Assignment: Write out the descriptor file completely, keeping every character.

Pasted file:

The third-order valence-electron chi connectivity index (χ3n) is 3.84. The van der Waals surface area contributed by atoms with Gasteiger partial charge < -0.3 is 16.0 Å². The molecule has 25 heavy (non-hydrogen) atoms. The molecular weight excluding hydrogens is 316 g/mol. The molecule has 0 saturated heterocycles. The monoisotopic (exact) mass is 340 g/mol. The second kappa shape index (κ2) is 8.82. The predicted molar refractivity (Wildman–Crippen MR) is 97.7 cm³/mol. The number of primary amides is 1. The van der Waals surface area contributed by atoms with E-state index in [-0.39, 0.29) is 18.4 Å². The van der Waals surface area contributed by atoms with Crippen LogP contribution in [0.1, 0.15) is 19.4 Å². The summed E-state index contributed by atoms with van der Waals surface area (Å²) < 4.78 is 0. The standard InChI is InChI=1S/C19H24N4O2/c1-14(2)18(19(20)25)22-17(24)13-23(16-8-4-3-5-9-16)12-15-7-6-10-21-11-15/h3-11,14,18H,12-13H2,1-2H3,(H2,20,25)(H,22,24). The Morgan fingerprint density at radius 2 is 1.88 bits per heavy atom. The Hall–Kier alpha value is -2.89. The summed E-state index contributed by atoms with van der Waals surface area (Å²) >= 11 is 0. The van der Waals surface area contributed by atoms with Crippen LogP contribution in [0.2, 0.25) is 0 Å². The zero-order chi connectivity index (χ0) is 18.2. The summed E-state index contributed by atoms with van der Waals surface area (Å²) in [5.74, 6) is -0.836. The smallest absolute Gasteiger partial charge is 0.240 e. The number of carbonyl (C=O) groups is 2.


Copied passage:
The third-order valence-electron chi connectivity index (χ3n) is 3.84. The van der Waals surface area contributed by atoms with Gasteiger partial charge < -0.3 is 16.0 Å². The molecule has 25 heavy (non-hydrogen) atoms. The molecular weight excluding hydrogens is 316 g/mol. The molecule has 0 saturated heterocycles. The monoisotopic (exact) mass is 340 g/mol. The second kappa shape index (κ2) is 8.82. The predicted molar refractivity (Wildman–Crippen MR) is 97.7 cm³/mol. The number of primary amides is 1. The van der Waals surface area contributed by atoms with E-state index in [-0.39, 0.29) is 18.4 Å². The van der Waals surface area contributed by atoms with Crippen LogP contribution in [0.1, 0.15) is 19.4 Å². The summed E-state index contributed by atoms with van der Waals surface area (Å²) < 4.78 is 0. The standard InChI is InChI=1S/C19H24N4O2/c1-14(2)18(19(20)25)22-17(24)13-23(16-8-4-3-5-9-16)12-15-7-6-10-21-11-15/h3-11,14,18H,12-13H2,1-2H3,(H2,20,25)(H,22,24). The Morgan fingerprint density at radius 2 is 1.88 bits per heavy atom. The Hall–Kier alpha value is -2.89. The summed E-state index contributed by atoms with van der Waals surface area (Å²) >= 11 is 0. The van der Waals surface area contributed by atoms with Crippen LogP contribution in [0.2, 0.25) is 0 Å². The zero-order chi connectivity index (χ0) is 18.2. The summed E-state index contributed by atoms with van der Waals surface area (Å²) in [5.74, 6) is -0.836. The smallest absolute Gasteiger partial charge is 0.240 e. The number of carbonyl (C=O) groups is 2.